Putin Is Ruling Russia Like a Central Asian Dictator

The Kremlin didn’t invent term limit resets and constitutional referendums. The autocratic leaders of Kyrgyzstan, Kazakhstan, Turkmenistan, and Uzbekistan blazed the trail.

A U.S. serviceman bids farewell to his friend prior to the departure of a detachment of U.S. military police by train from the Coleman Barracks in Mannheim, Germany to Bosnia via Hungary in 1995.

Auf Wiedersehen to a Mostly Successful, Sometimes Rocky Arranged Marriage

From economic woes to racial strife, America’s troop presence in Germany hasn’t always been easy. But it always made an impact.

A Kashmiri boy looks out from his damaged family house after cross border shelling.

Kashmiris Lament the Loss of Their Youth

While much of India opened up to the world after the country’s 1991 reforms, Kashmir instead became the world’s most militarized zone. A generation of young people have suffered.

A Lebanese couple inspect the damage to their house in an area overlooking the destroyed Beirut Port on Aug. 5, in the aftermath of a pair of massive explosions in the Lebanese capital.

The Beirut Blast Is Lebanon’s Chernobyl

Negligence and corruption have caused a devastating disaster.

Soviet Red Army soldiers march in downtown Kabul during a military parade in October 1986.

Russia Is Winning the Information War in Afghanistan

The country’s former occupier is using Kremlin-backed media to fuel anger toward the United States.

Police officers stand guard outside the headquarters of Russia's Federal Security Services (FSB) in central Moscow on July 7, 2020.

Putin’s Security Forces Are Increasingly Unsure About Putin

Anti-government protests are growing, and the Kremlin doesn’t have stormtroopers willing to mount a crackdown.

In this photo illustration, a mobile phone featuring the TikTok app is displayed next to the American flag.

Beijing’s Retaliation on TikTok Could Hurt U.S. Firms

A forced sale may create another hurdle for U.S. companies operating in China.

An Al-Jazeera channel's journalist stands inside the defendants cage with his colleagues during their trial for allegedly supporting the Muslim Brotherhood at Cairo's Tora prison on March 22, 2014.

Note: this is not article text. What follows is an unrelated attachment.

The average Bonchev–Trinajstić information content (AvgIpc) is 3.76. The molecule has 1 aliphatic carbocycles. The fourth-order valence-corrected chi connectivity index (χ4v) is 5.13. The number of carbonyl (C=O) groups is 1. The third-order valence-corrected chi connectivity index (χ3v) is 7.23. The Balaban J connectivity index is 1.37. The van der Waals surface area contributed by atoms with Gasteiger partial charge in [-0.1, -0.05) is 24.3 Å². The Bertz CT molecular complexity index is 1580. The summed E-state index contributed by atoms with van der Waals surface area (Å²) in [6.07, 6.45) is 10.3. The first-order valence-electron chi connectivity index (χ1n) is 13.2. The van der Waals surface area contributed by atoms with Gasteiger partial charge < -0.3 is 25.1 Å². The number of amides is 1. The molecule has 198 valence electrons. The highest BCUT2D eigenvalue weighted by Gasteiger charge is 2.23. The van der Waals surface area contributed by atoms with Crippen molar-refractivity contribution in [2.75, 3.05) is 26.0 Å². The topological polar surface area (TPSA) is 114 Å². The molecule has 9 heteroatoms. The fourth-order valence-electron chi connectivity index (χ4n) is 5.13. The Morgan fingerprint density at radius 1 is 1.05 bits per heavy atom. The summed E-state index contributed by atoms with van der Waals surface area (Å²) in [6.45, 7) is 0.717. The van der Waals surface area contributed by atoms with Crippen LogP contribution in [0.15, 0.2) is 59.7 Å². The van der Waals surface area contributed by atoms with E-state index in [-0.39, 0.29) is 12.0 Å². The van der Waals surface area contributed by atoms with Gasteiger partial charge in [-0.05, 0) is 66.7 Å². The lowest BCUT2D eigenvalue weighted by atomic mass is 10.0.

Arab Dictators Are Learning to Love Collective Punishment

Middle Eastern regimes increasingly aren’t just targeting dissidents—they’re going after their entire families.

A health care worker gives a COVID-19 test to a medical staff near Halyk Arena in Almaty on July 5, as Kazakhstan imposed a second round of nationwide restrictions to counter a huge surge in coronavirus cases.

COVID-19 Heats Up the New Great Game in Central Asia

Washington has a golden opportunity to counter China’s gains.

A volunteer disinfects an area inside Santa Marta Favela in Brazil

Latin America Can’t Survive the Coronavirus Crisis Alone

Countries are too rich to access conventional aid, but they can’t cope by themselves.

A satellite image shows Gaza City and the Jabalia Refugee Camp in the northern Gaza Strip on July 10, 2018.

Israel Can’t Hide Evidence of Its Occupation Anymore

For more than 20 years, an obscure U.S. law concealed satellite imagery of Israel’s activities in the occupied territories. Because of an abrupt reversal, satellite technology can now be used to defend Palestinians’ human rights.

Coal heavers wear sandwich boards to protest against low wages in 1921.

When Everything Is a Crisis, Nothing Is

Invoking crisis is a favorite tactic of dictators—and widespread misuse of the word robs it of its power. 

Artists perform on stage at the end of the opening ceremony of the 36th Summit of the Association of Southeast Asian Nations, held online due to the COVID-19 pandemic, in Hanoi on June 26.

Vietnam Steps Up to Take ASEAN Leadership Role

Hanoi’s strong position on China and COVID-19 success bolster its status.

A man leaves the Menoyia immigration detention center near the town of Kofinou in Cyprus on May 29.

The End of Immigration Detention Doesn’t Mean the End of Fortress Europe

The coronavirus pandemic temporarily ended the practice of detaining and deporting asylum-seekers in many countries, but harsher border controls could make reaching Europe and the United States harder than ever.

A branch of the German bank Commerzbank

Trans-Atlantic Ties Should Put Finance, Not Security, First

Biden will need a progressive Europe policy for a post-Trump age.

Protestor holds a Black Lives Matter sign in Italy

As Europe Reckons With Racism, Italy Still Won’t Confront Its Colonial Past

Italian forces used chemical weapons and committed war crimes in Africa—but the country’s sordid history is not taught in schools and is rarely discussed by politicians or intellectuals.